Letter of Credit
Letter of Credit (L/C) can be defined as a Credit Contract whereby the buyer’s bank is committed (on behalf of the buyer) to place an agreed amount of money at the seller’s disposal under some agreed conditions. Since the agreed conditions include, amongst other things, the presentation of some specified documents, the letter of credit is called Documentary letter of credit. The uniform Customs & Practice for Documentary Credit (UCPDC) published by International Chamber of Commerce (1993) Revision; publication No. 500 defines Documentary credit.
Any arrangement however named of descried, whereby a bank (the issuing bank) acting at the request and on the instructions of a customer (the Applicant) or on its own behalf.
Is to make a payment or to the order of third party (the beneficiary, or is to accept and pay bills of exchange (Drafts) drawn by the Beneficiary or.
Authorizes another bank to effect such payment, of to accept and pay such bills of exchange (Drafts)
Authorizes another bank to negotiate against stipulated documents (s) provided that the terms and conditions are complied with.
Documentary Credit may be either:
Revocable Credit: A revocable credit is a credit which can be amended or canceled by the issuing bank at any time without prior notice to the seller.
Irrevocable Credit: A revocable credit constitutes a definite undertaking of the issuing bank (since it can not be amended or canceled without the arrangement of all parties thereto), provided that the stipulated documents are presented and the terms and conditions are satisfied by the seller. An irrevocable credit can be either confirmed or unconfirmed depending on the desire of the seller. This sort of credit is always preferred to revocable letter or credit.
Sometimes, letter of credits are marked as either with recourse to drawer or without recourse to drawer.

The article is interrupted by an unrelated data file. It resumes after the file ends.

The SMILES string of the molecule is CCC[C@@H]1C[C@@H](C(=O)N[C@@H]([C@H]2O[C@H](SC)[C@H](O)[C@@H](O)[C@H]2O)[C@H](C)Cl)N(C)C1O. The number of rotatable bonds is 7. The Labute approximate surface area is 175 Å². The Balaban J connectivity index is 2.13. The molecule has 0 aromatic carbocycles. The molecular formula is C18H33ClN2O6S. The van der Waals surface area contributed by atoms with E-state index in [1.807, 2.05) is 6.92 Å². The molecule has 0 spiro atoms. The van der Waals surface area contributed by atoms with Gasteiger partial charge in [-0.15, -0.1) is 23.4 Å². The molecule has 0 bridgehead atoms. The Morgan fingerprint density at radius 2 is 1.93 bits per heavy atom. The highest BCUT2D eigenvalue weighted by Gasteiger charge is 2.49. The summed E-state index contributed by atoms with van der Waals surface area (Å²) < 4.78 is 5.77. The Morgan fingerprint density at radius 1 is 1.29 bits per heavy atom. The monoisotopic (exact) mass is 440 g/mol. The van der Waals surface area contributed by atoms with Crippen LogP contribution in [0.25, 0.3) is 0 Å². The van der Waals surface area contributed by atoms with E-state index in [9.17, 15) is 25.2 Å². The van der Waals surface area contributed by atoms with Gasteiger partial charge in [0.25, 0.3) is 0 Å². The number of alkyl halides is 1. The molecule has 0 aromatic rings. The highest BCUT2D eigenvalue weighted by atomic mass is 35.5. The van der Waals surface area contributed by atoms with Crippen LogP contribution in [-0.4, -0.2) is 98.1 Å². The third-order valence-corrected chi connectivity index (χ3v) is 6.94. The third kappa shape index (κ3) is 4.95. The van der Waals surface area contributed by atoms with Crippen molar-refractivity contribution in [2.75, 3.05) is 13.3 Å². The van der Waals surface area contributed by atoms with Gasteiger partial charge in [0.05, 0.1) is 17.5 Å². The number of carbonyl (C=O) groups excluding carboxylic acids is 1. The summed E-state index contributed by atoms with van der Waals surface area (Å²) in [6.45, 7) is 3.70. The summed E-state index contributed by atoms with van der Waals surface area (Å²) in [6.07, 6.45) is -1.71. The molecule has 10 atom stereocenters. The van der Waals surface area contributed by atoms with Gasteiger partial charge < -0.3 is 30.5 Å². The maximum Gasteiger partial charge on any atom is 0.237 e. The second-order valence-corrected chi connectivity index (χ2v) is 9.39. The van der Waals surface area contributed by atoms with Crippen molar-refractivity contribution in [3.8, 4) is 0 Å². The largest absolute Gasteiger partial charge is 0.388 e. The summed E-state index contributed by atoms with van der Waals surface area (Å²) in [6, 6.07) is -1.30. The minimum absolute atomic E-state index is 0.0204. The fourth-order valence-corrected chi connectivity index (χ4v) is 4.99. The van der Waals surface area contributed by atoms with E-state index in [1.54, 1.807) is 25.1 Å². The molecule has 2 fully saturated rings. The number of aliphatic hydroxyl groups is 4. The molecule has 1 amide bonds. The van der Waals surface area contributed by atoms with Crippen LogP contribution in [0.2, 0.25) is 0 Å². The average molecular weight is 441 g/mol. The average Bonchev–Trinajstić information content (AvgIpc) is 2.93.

Revolving Credit: The revolving credit is one which provides for restoring the credit to the original amount after it has been utilized. How many times it will be taking place must be specifically mentioned in the credit. The revolving credit may be either cumulating or non cumulative.
Transferable Credit: A transferable credit is one that be transferred by the original beneficiary in full or in part to one or more subsequent beneficiaries. Such credit can be transferred once only. Fractions of a transferable credit can be transferred separately, provided partial shipments are not prohibited.
Back to Back Credit: The back to back credit is a new credit opened on the basis of an original credit in favor or another beneficiary. Under to back to back concept, the seller as the beneficiary of the first credit offers it as security to the advising bank for the issuance of the second credit. The beneficiary of the back to back credit may be located inside or outside the original beneficiary’s country.
Anticipatory Credit: The anticipatory credits make provision for pre shipment payment, to the beneficiary in anticipation of his effecting the shipment as per L/C conditions.
When the clause of the credit authorizing the negotiating bank to provide pre-shipment advance to the beneficiary is printed/typed in red, the credit is called Red Clause letter of Credit.
Under the above-mentioned clauses, the opening bank is liable for the pre shipment advances made by the negotiated bank, in case the beneficiary fails to repay deliver the documents for negotiation.
There are a number of parties involved in a L/C and the right & obligations of the different involved parties also differ from each other.
The involved parties can be named below:
- Opening/Issuing Bank
- Advising/ Notifying Bank.
- Confirming Bank
- Negotiating Bank
- Paying/Reimbursing Bank.
Importer/ Buyer: are the person who request /instruct the opening bank to open a L/C. He is also called Opener of Applicant of the credit.
Opening/Issuing Bank: is the bank which opens/ issues a L/C on behalf of the importer. It is also called the importer’s Bank.
Exporter/Seller/Beneficiary: is the party in whose favor the L/C is established.
Advising/ Notifying Bank: is the bank through which the L/C is advised to the exporter. It is a bank situated in the exporting country and it may be a branch of the opening bank or a correspondent bank. It may also assume the role of confirming and/or negotiating bank depending upon the conditions of the credit.
Confirming Bank: is a bank which adds its confirmation to the credit and it is done at the request of the issuing bank. The confirming bank may not be the advising bank.
Negotiating Bank: is the bank which negotiated the bill and pays the amount to the beneficiary. It has to carefully scrutinize the documentary credit before negotiation in order to whether the documents apparently are in order or not. The advising bank and the negotiation bank may or may or may not be one and the same. Some times it can also be the confirming bank.